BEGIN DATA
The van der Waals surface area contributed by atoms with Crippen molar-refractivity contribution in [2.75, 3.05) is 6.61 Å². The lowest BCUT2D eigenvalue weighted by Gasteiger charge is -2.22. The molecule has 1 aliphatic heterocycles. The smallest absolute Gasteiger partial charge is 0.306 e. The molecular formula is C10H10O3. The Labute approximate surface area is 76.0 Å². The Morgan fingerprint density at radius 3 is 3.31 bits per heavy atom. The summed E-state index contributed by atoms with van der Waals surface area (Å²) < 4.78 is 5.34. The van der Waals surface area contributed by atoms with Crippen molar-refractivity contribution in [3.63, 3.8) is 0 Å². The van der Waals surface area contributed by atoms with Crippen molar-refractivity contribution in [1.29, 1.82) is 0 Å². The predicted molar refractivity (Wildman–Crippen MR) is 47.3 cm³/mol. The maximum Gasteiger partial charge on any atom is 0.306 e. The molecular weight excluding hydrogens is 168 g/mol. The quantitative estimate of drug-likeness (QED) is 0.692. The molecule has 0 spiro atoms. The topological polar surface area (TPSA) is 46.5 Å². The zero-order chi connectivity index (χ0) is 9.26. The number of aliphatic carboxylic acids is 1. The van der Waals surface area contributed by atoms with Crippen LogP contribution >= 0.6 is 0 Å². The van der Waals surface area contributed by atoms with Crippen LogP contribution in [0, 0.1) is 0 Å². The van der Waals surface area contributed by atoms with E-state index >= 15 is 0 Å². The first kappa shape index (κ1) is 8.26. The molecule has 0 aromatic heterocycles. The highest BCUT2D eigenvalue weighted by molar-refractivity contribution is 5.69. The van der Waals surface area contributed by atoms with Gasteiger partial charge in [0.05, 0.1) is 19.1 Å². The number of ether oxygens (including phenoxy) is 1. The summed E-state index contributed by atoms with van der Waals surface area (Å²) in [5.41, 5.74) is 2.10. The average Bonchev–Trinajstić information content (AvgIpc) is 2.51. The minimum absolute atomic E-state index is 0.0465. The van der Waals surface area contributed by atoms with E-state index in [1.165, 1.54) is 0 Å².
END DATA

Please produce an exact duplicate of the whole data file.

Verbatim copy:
The van der Waals surface area contributed by atoms with Crippen molar-refractivity contribution in [2.75, 3.05) is 6.61 Å². The lowest BCUT2D eigenvalue weighted by Gasteiger charge is -2.22. The molecule has 1 aliphatic heterocycles. The smallest absolute Gasteiger partial charge is 0.306 e. The molecular formula is C10H10O3. The Labute approximate surface area is 76.0 Å². The Morgan fingerprint density at radius 3 is 3.31 bits per heavy atom. The summed E-state index contributed by atoms with van der Waals surface area (Å²) < 4.78 is 5.34. The van der Waals surface area contributed by atoms with Crippen molar-refractivity contribution in [3.63, 3.8) is 0 Å². The van der Waals surface area contributed by atoms with Crippen molar-refractivity contribution in [1.29, 1.82) is 0 Å². The predicted molar refractivity (Wildman–Crippen MR) is 47.3 cm³/mol. The maximum Gasteiger partial charge on any atom is 0.306 e. The molecular weight excluding hydrogens is 168 g/mol. The quantitative estimate of drug-likeness (QED) is 0.692. The molecule has 0 spiro atoms. The topological polar surface area (TPSA) is 46.5 Å². The zero-order chi connectivity index (χ0) is 9.26. The number of aliphatic carboxylic acids is 1. The van der Waals surface area contributed by atoms with Crippen LogP contribution >= 0.6 is 0 Å². The van der Waals surface area contributed by atoms with Crippen LogP contribution in [0, 0.1) is 0 Å². The van der Waals surface area contributed by atoms with E-state index >= 15 is 0 Å². The first kappa shape index (κ1) is 8.26. The molecule has 0 aromatic heterocycles. The highest BCUT2D eigenvalue weighted by molar-refractivity contribution is 5.69. The van der Waals surface area contributed by atoms with Gasteiger partial charge in [0.05, 0.1) is 19.1 Å². The number of ether oxygens (including phenoxy) is 1. The summed E-state index contributed by atoms with van der Waals surface area (Å²) in [5.41, 5.74) is 2.10. The average Bonchev–Trinajstić information content (AvgIpc) is 2.51. The minimum absolute atomic E-state index is 0.0465. The van der Waals surface area contributed by atoms with E-state index in [1.165, 1.54) is 0 Å².